I’ve spent a lot of time editing Wikipedia. I do it for many reasons, but one of the sillier ones floating around the margins of my consciousness is that I like to think that, by expanding Wikipedia, I am in some small way helping the advance of AI and speeding along the arrival of the singularity. After all, Wikipedia has historically been an important training corpus for AI models.

But large language models like ChatGPT are getting astonishingly good. How close are we to being able to let them loose to write Wikipedia articles themselves?

The other day, before writing a new article about a turn-of-the-century play about syphilis (why yes, I am enjoying my retirement, thanks for asking), I decided to ask ChatGPT to write an article about it for me. I was especially interested in this as a test of the breadth of the AI’s knowledge. Does ChatGPT know anything about an old play so obscure it doesn’t even have a Wikipedia article?

The answer, surprisingly to me, was yes. I needed to do some prodding to get it to use appropriate formatting (“repeat but use wikilinks”, “don’t forget the categories”, “please use ref tags to format your inline citations”, etc.), but it eventually produced a wikitext article that looked like this when rendered:

Article written by ChatGPT, rendered by Wikipedia's software

Above all else, I’m really impressed that ChatGPT is even aware of such an obscure entity. This is a play which, as far as I can tell, was last staged in 1943, and which has just a smattering of modern coverage in a few books, journal articles, and blogs. That ChatGPT was exposed to information about the play shows the great volume of text it was trained on. That it “remembers” something about it shows it has an extremely impressive capacity to retain information.

I was also tickled that it cited A. M. Brandt’s 1985 book “No Magic Bullet: A Social History of Venereal Disease in the United States Since 1880”. That’s a real book, and it does have a couple pages about Damaged Goods. It was actually this book that exposed me to the play, and led me to want to create an article about it!

Though it was impressive at first glance, I had no intention of actually publishing ChatGPT’s article to Wikipedia as written, or even using it as a starting point for my own article. I went off and wrote an article about the play from scratch. When I returned to the ChatGPT article after that, I realized that I had been right to be cautious.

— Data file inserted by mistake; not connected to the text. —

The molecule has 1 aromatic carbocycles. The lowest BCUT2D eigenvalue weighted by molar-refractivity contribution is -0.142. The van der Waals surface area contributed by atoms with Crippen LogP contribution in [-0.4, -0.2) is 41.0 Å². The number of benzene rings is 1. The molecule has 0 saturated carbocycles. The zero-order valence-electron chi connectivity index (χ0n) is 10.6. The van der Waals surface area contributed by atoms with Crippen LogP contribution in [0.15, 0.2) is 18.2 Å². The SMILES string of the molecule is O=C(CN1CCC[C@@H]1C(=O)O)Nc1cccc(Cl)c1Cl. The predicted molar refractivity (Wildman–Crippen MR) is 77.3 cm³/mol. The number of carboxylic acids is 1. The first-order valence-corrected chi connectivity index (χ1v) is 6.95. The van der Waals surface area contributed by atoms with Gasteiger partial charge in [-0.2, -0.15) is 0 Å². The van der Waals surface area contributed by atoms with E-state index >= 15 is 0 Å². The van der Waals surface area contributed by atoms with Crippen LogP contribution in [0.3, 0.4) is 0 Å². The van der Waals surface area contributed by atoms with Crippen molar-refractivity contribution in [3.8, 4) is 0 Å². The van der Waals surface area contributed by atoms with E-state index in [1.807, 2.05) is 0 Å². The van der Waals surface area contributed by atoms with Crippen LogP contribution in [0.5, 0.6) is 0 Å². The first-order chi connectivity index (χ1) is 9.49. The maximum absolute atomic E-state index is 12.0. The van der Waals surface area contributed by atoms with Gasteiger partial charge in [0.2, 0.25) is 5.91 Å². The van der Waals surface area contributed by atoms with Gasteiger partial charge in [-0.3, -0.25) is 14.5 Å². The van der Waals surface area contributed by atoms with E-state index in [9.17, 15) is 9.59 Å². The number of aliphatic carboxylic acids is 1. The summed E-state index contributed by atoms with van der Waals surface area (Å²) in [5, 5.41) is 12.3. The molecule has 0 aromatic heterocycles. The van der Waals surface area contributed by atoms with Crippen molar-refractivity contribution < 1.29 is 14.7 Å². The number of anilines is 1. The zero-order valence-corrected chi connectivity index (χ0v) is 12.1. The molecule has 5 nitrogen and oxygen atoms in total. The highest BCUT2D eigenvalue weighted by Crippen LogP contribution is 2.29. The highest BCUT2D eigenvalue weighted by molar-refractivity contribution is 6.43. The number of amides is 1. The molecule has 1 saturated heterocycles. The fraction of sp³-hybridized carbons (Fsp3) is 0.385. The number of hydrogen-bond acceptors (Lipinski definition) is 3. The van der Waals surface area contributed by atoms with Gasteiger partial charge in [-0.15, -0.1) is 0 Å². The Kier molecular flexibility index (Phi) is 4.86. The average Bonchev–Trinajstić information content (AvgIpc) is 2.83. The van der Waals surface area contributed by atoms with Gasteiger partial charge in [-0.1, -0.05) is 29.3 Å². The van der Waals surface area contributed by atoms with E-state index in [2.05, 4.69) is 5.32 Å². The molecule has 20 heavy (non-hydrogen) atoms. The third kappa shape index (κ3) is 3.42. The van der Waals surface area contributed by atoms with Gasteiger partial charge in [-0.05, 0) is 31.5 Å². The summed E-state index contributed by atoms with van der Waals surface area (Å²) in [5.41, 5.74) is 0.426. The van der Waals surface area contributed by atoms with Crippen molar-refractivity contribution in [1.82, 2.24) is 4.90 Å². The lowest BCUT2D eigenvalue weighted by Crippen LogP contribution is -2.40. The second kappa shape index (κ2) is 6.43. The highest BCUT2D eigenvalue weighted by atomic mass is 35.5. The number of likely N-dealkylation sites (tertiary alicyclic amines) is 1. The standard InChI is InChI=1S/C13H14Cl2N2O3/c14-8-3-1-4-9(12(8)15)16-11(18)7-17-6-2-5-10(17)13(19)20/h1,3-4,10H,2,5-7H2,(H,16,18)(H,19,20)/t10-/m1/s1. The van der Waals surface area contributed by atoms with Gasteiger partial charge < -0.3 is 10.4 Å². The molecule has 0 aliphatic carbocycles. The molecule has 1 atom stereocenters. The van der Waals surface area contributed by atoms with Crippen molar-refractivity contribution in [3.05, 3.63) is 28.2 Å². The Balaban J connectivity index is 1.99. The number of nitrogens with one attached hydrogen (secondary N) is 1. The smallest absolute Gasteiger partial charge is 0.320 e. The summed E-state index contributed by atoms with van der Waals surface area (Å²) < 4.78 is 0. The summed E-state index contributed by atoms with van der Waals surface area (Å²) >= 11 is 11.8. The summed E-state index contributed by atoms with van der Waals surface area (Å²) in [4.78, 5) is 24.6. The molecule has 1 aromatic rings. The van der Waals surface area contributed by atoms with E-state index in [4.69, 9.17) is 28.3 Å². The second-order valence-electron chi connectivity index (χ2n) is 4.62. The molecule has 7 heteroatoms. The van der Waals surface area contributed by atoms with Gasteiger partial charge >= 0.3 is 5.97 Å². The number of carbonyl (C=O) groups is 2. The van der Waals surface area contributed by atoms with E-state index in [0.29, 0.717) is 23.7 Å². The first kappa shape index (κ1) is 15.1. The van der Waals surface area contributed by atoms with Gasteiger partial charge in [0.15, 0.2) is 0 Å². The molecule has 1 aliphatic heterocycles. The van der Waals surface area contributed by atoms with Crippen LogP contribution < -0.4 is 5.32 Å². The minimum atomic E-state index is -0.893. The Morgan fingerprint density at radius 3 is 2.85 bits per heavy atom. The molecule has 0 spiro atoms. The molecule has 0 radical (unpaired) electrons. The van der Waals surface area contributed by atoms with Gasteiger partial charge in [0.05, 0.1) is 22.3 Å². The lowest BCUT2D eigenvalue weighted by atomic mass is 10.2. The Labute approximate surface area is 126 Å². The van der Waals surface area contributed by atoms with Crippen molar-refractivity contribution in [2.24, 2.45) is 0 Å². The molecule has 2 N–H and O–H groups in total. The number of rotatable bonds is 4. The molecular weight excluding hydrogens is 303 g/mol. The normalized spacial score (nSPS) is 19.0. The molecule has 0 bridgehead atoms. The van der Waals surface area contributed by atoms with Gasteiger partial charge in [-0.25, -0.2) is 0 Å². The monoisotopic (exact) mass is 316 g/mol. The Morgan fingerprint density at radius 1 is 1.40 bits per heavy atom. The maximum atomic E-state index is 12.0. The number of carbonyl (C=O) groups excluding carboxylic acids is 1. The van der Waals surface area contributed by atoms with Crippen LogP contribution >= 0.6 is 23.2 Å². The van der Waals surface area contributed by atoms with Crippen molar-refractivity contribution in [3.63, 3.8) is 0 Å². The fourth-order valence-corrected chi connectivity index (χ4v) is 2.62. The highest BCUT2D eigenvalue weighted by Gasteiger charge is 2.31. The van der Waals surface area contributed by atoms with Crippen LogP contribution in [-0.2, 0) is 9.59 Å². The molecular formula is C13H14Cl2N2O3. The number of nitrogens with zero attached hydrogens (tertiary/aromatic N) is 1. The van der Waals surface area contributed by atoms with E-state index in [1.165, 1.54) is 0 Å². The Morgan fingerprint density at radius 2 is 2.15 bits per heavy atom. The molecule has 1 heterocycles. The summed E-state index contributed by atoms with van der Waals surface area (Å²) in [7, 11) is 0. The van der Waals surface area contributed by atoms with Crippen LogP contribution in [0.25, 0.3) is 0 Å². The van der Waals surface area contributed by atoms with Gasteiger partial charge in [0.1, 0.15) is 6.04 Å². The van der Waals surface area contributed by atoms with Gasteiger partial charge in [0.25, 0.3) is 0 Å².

To someone only vaguely familiar with the play, ChatGPT’s article seemed right on. But after having done a few hours of research, it became apparent that, throughout the article, the AI had indulged in its hallmark bad habit of blithely filling in gaps in its knowledge with plausible-sounding lies.

Here is an inventory of the major errors in ChatGPT’s article:

  • The play was written in 1901, and published not long after. 1911 is the date of initial publication for the English translation.
  • George’s wife is named Henriette, not Blanche.
  • George discovers he has syphilis before he marries, not after. The first act is all about the dilemma of whether George should delay his marriage for a few years until his syphilis can be treated (it took a long time back then!).
  • The play was banned in multiple countries, but the USA was not one of them.
  • American Experience is a real PBS television show, but as far as I can tell, it has never run an episode about this play.
  • Not an error, but a major oversight: the plot summary neglects to mention that George and Henriette have a baby which is born with congenital syphilis. This is the main plot point that drives the second and third act of the play.

It would certainly be a mistake to let ChatGPT loose to edit Wikipedia in its current state. But still, this experiment, on the whole, increased my esteem for ChatGPT’s abilities. The fact that it can even muddle its way through a half-correct description of such a profoundly obscure topic speaks to an absolutely colossal breadth of knowledge floating around in those billions of parameters.

If you’re not familiar with how ChatGPT and other large language models work, you’ll probably be less impressed by this than you ought to be. A point I want to emphasize is that it would be a mistake to conceptualize ChatGPT as containing or being able to refer to databases or indices of items like plays, people, events, places, and so on. If it’s going to refer to these things in its answers, it needs to have “memorized” them the hard way - in a manner very similar to how we memorize things: by encoding them as patterns in its “brain”. Its knowledge of this obscure French play exists only as a pattern in a hierarchy of abstractions represented by a bunch of nodes connected by floating point numbers. That’s so cool! (The brilliant science fiction writer Ted Chiang recently wrote an article for The New Yorker, “ChatGPT is a Blurry Jpeg of the Web”, which is sort of relevant to this idea, and also touches on the phenomenon of “hallucinations” demonstrated in the example above.)

Tagged: Wikipedia, Machine Learning